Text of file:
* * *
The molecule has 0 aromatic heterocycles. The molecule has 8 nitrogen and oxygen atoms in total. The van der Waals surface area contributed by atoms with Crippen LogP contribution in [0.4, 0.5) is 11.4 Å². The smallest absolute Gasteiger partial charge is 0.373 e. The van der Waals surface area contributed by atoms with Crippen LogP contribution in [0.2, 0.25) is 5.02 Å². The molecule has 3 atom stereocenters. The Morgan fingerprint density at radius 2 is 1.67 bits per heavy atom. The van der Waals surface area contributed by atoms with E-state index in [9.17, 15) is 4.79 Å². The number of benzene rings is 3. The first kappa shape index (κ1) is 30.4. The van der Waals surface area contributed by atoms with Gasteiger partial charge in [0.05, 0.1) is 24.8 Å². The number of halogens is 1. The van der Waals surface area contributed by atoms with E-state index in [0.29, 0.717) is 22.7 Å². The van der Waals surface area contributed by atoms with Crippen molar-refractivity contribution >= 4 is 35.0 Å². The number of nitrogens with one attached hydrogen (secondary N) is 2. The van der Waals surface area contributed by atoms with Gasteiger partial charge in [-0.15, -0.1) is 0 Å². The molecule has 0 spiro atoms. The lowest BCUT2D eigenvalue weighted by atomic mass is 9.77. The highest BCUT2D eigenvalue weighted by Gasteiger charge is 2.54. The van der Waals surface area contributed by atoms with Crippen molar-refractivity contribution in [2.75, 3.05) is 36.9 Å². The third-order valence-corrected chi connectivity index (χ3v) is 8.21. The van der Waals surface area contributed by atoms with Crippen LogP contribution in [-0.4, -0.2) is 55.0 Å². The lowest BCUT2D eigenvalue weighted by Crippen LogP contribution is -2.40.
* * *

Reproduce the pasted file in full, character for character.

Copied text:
The molecule has 0 aromatic heterocycles. The molecule has 8 nitrogen and oxygen atoms in total. The van der Waals surface area contributed by atoms with Crippen LogP contribution in [0.4, 0.5) is 11.4 Å². The smallest absolute Gasteiger partial charge is 0.373 e. The van der Waals surface area contributed by atoms with Crippen LogP contribution in [0.2, 0.25) is 5.02 Å². The molecule has 3 atom stereocenters. The Morgan fingerprint density at radius 2 is 1.67 bits per heavy atom. The van der Waals surface area contributed by atoms with E-state index in [9.17, 15) is 4.79 Å². The number of benzene rings is 3. The first kappa shape index (κ1) is 30.4. The van der Waals surface area contributed by atoms with Gasteiger partial charge in [0.05, 0.1) is 24.8 Å². The number of halogens is 1. The van der Waals surface area contributed by atoms with E-state index in [0.29, 0.717) is 22.7 Å². The van der Waals surface area contributed by atoms with Crippen molar-refractivity contribution >= 4 is 35.0 Å². The number of nitrogens with one attached hydrogen (secondary N) is 2. The van der Waals surface area contributed by atoms with Gasteiger partial charge in [-0.15, -0.1) is 0 Å². The molecule has 0 spiro atoms. The lowest BCUT2D eigenvalue weighted by atomic mass is 9.77. The highest BCUT2D eigenvalue weighted by Gasteiger charge is 2.54. The van der Waals surface area contributed by atoms with Crippen molar-refractivity contribution in [2.75, 3.05) is 36.9 Å². The third-order valence-corrected chi connectivity index (χ3v) is 8.21. The van der Waals surface area contributed by atoms with Crippen LogP contribution in [-0.4, -0.2) is 55.0 Å². The lowest BCUT2D eigenvalue weighted by Crippen LogP contribution is -2.40.